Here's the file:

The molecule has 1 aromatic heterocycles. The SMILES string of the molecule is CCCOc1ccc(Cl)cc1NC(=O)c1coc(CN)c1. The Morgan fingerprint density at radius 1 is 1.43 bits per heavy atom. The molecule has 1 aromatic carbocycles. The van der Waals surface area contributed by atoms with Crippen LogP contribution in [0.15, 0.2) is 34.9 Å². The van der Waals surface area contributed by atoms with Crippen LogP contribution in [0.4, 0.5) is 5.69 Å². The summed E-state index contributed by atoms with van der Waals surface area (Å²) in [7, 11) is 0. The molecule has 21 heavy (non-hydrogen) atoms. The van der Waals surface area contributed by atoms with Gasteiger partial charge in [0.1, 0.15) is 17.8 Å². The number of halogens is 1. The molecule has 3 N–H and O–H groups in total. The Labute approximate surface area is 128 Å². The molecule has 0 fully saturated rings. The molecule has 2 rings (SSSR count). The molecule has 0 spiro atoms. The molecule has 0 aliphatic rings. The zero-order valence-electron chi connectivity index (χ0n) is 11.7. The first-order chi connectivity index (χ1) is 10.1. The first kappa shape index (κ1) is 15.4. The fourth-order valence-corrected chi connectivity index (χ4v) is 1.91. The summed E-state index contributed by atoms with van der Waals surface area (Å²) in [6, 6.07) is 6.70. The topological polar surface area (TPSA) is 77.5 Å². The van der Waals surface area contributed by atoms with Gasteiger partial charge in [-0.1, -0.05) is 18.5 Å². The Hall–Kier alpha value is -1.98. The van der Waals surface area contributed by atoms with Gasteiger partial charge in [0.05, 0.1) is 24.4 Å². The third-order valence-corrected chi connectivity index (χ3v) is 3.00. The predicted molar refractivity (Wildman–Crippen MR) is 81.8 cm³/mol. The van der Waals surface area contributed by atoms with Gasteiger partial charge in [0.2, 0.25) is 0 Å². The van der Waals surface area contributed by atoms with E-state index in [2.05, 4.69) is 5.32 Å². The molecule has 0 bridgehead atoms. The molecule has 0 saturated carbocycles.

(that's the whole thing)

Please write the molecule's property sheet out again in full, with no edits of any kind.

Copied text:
The molecule has 1 aromatic heterocycles. The SMILES string of the molecule is CCCOc1ccc(Cl)cc1NC(=O)c1coc(CN)c1. The Morgan fingerprint density at radius 1 is 1.43 bits per heavy atom. The molecule has 1 aromatic carbocycles. The van der Waals surface area contributed by atoms with Crippen LogP contribution in [0.15, 0.2) is 34.9 Å². The van der Waals surface area contributed by atoms with Crippen LogP contribution in [0.4, 0.5) is 5.69 Å². The summed E-state index contributed by atoms with van der Waals surface area (Å²) in [7, 11) is 0. The molecule has 21 heavy (non-hydrogen) atoms. The van der Waals surface area contributed by atoms with Gasteiger partial charge in [0.1, 0.15) is 17.8 Å². The number of halogens is 1. The molecule has 3 N–H and O–H groups in total. The Labute approximate surface area is 128 Å². The molecule has 0 fully saturated rings. The molecule has 2 rings (SSSR count). The molecule has 0 spiro atoms. The molecule has 0 aliphatic rings. The zero-order valence-electron chi connectivity index (χ0n) is 11.7. The first-order chi connectivity index (χ1) is 10.1. The first kappa shape index (κ1) is 15.4. The fourth-order valence-corrected chi connectivity index (χ4v) is 1.91. The summed E-state index contributed by atoms with van der Waals surface area (Å²) in [6, 6.07) is 6.70. The topological polar surface area (TPSA) is 77.5 Å². The van der Waals surface area contributed by atoms with Gasteiger partial charge in [-0.1, -0.05) is 18.5 Å². The Hall–Kier alpha value is -1.98. The van der Waals surface area contributed by atoms with Gasteiger partial charge in [0.05, 0.1) is 24.4 Å². The third-order valence-corrected chi connectivity index (χ3v) is 3.00. The predicted molar refractivity (Wildman–Crippen MR) is 81.8 cm³/mol. The van der Waals surface area contributed by atoms with Gasteiger partial charge in [0.2, 0.25) is 0 Å². The van der Waals surface area contributed by atoms with E-state index in [2.05, 4.69) is 5.32 Å². The molecule has 0 bridgehead atoms. The molecule has 0 saturated carbocycles.